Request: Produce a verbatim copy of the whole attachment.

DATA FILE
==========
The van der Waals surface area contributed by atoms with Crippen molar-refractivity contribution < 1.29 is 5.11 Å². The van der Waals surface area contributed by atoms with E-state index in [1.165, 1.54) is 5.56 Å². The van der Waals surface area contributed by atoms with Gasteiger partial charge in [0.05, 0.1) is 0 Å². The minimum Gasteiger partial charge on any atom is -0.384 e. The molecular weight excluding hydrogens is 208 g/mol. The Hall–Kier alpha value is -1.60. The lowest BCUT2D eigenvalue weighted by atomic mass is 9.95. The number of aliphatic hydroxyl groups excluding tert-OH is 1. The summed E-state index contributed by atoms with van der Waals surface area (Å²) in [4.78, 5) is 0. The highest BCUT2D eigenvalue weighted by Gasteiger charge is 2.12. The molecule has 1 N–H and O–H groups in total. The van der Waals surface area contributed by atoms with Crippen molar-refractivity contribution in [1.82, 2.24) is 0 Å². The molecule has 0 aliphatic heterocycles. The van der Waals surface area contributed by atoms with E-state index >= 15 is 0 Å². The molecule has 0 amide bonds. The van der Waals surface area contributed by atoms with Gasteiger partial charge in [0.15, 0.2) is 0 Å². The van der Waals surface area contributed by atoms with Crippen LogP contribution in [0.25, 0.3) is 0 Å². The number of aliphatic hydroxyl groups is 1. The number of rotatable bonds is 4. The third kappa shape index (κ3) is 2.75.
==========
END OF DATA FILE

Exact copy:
The van der Waals surface area contributed by atoms with Crippen molar-refractivity contribution < 1.29 is 5.11 Å². The van der Waals surface area contributed by atoms with E-state index in [1.165, 1.54) is 5.56 Å². The van der Waals surface area contributed by atoms with Gasteiger partial charge in [0.05, 0.1) is 0 Å². The minimum Gasteiger partial charge on any atom is -0.384 e. The molecular weight excluding hydrogens is 208 g/mol. The Hall–Kier alpha value is -1.60. The lowest BCUT2D eigenvalue weighted by atomic mass is 9.95. The number of aliphatic hydroxyl groups excluding tert-OH is 1. The summed E-state index contributed by atoms with van der Waals surface area (Å²) in [4.78, 5) is 0. The highest BCUT2D eigenvalue weighted by Gasteiger charge is 2.12. The molecule has 1 N–H and O–H groups in total. The van der Waals surface area contributed by atoms with Crippen molar-refractivity contribution in [1.82, 2.24) is 0 Å². The molecule has 0 aliphatic heterocycles. The van der Waals surface area contributed by atoms with E-state index >= 15 is 0 Å². The molecule has 0 amide bonds. The van der Waals surface area contributed by atoms with Gasteiger partial charge in [0.15, 0.2) is 0 Å². The van der Waals surface area contributed by atoms with Crippen LogP contribution in [0.25, 0.3) is 0 Å². The number of aliphatic hydroxyl groups is 1. The number of rotatable bonds is 4. The third kappa shape index (κ3) is 2.75.